BOSTON - The Empire has struck again. This time, Benjamin Franklin is staring down the business end of Darth Vader's light saber.
Boston's Museum of Science has passed on a chance to showcase a traveling exhibit celebrating the 300th anniversary of the birth of Franklin, who was born and grew up here before moving to Philadelphia at age 17.
The museum says it can't accommodate the $6 million, 3,000-square-foot tribute to the Founding Father because it is opening a large "Star Wars" exhibit instead this summer.
The museum is hosting the world premiere of "Star Wars: Where Science Meets Imagination," which explores the real science behind the fiction in George Lucas' blockbuster movies, including Luke Skywalker's antigravity "landspeeder" and his trusty robot R2-D2. The last installment in Lucas' six-part epic, "Episode III - Revenge of the Sith," opened this week.
"'Star Wars' really ties into the museum's new vision of incorporating more technology and engineering," said museum spokeswoman Carole McFall. "We're not talking about science fiction. There is real-world technology in the exhibit."
The "Star Wars" exhibit's six-month run starts Oct. 27, which made it impossible for the museum to accommodate "Benjamin Franklin: In Search of a Better World" early next year, she said.
"It's kind of an unusually long run," McFall said. "A lot of time and effort will be focused on it."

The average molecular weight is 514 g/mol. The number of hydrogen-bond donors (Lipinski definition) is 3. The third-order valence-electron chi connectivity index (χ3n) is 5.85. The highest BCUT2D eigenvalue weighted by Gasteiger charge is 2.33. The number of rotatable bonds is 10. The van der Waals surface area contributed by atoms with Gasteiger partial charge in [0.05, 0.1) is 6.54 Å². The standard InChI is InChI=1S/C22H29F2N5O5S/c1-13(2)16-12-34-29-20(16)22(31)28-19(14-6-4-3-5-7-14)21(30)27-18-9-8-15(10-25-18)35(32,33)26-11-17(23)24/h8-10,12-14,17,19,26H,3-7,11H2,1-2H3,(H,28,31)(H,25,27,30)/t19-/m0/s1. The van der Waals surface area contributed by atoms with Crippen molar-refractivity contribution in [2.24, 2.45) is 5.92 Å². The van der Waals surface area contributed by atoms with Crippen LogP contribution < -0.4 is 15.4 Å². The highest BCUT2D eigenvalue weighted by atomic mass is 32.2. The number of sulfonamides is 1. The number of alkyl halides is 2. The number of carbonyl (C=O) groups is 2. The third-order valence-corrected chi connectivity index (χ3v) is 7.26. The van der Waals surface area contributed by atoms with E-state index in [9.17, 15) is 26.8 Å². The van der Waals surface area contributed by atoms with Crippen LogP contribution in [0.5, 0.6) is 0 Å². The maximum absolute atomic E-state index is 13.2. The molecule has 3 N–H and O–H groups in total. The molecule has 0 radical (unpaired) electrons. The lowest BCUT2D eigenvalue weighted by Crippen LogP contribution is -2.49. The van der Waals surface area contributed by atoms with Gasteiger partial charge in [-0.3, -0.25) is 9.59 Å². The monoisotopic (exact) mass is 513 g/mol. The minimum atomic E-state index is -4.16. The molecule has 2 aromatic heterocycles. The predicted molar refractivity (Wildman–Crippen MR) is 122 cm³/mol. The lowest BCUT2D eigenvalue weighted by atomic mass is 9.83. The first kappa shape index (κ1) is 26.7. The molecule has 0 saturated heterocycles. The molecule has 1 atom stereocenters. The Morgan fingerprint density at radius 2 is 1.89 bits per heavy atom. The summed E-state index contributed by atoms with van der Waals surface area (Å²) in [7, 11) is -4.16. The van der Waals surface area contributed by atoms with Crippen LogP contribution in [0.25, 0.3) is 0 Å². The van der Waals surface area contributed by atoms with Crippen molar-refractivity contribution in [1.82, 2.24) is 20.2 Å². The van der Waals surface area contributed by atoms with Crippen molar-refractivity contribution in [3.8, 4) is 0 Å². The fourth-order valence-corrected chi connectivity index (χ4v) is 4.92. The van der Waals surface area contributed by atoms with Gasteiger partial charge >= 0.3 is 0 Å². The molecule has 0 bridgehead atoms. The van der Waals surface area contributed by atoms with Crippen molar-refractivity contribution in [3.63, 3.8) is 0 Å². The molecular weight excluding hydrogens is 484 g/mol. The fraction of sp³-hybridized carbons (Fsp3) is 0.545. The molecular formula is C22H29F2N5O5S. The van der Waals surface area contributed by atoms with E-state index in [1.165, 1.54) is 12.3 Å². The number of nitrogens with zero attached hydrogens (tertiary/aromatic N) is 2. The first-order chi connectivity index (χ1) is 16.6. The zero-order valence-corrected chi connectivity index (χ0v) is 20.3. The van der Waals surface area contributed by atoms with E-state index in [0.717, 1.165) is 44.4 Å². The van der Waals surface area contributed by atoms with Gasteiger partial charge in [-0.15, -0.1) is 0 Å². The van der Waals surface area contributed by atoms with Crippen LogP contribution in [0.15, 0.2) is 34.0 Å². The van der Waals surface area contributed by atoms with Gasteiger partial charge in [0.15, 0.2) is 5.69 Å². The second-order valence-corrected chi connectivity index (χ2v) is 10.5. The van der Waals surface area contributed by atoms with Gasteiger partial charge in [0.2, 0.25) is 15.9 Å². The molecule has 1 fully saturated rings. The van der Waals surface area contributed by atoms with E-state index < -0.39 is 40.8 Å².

Some Franklin-philes are disappointed that the museum is shining a spotlight on "Star Wars" at the expense of one of the nation's most important contributors to both science and government. Franklin was known for his study of electricity, and practical inventions including bifocal eyeglasses and the lightning rod.
"It's too bad that Boston won't have this exhibit," said Robert Allison, who chairs the history department at Suffolk University. "I don't think there's any Bostonian who has had the impact on the country or the world than Franklin did."
The Franklin exhibit opens in Philadelphia on Dec. 15 at the National Constitution Center. Boston was supposed to be its second stop before heading to St. Louis, Houston, Denver, Atlanta and Paris, said Rosalind Remer, executive director of the Philadelphia-based Benjamin Franklin Tercentenary.
Remer said her group first approached the Museum of Science three years ago. The museum agreed in writing to host the Franklin exhibit, but that letter wasn't binding, Remer said. It wasn't until last summer that the museum informed Remer it wouldn't be signing a contract.
"It's a perfectly legitimate thing for a museum to decide," she said. "I don't have any gripe with it."
By the time the museum finally passed, Remer said it was too late to find another museum to host the Franklin exhibit, which features his walking stick, his signed copy of the Treaty of Paris, the odometer he invented and a display on his discovery of electricity.
"You don't just stumble into an 8,000-square-foot, climate-controlled, high-security place," Remer said.
McFall said the museum plans to celebrate Franklin with a play and a special exhibit in its Theater of Electricity.
On the Net:
"Star Wars: Where Science Meets Imagination": http://www.mos.org/doc/1293
The Benjamin Franklin Tercentenary: http://www.benfranklin300.com/index.php
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